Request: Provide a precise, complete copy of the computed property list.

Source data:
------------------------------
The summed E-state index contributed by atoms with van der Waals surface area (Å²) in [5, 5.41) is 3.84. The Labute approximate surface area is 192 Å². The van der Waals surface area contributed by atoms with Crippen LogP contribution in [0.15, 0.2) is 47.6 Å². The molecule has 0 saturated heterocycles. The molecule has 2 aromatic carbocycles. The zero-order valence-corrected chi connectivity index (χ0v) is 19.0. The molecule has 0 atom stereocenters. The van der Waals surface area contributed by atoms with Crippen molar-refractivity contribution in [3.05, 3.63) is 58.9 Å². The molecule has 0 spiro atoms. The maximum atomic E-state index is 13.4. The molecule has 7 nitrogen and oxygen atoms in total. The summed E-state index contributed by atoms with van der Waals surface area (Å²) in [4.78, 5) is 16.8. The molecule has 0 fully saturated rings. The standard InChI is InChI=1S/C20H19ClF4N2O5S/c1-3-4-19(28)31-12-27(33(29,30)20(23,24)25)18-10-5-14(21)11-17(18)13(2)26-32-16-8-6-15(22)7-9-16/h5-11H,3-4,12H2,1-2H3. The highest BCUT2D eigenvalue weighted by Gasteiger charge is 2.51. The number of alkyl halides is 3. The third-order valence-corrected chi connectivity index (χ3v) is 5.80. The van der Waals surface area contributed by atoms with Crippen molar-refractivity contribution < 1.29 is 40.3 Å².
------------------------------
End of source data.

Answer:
The summed E-state index contributed by atoms with van der Waals surface area (Å²) in [5, 5.41) is 3.84. The Labute approximate surface area is 192 Å². The van der Waals surface area contributed by atoms with Crippen LogP contribution in [0.15, 0.2) is 47.6 Å². The molecule has 0 saturated heterocycles. The molecule has 2 aromatic carbocycles. The zero-order valence-corrected chi connectivity index (χ0v) is 19.0. The molecule has 0 atom stereocenters. The van der Waals surface area contributed by atoms with Crippen molar-refractivity contribution in [3.05, 3.63) is 58.9 Å². The molecule has 0 spiro atoms. The maximum atomic E-state index is 13.4. The molecule has 7 nitrogen and oxygen atoms in total. The summed E-state index contributed by atoms with van der Waals surface area (Å²) in [4.78, 5) is 16.8. The molecule has 0 fully saturated rings. The standard InChI is InChI=1S/C20H19ClF4N2O5S/c1-3-4-19(28)31-12-27(33(29,30)20(23,24)25)18-10-5-14(21)11-17(18)13(2)26-32-16-8-6-15(22)7-9-16/h5-11H,3-4,12H2,1-2H3. The highest BCUT2D eigenvalue weighted by Gasteiger charge is 2.51. The number of alkyl halides is 3. The third-order valence-corrected chi connectivity index (χ3v) is 5.80. The van der Waals surface area contributed by atoms with Crippen molar-refractivity contribution < 1.29 is 40.3 Å².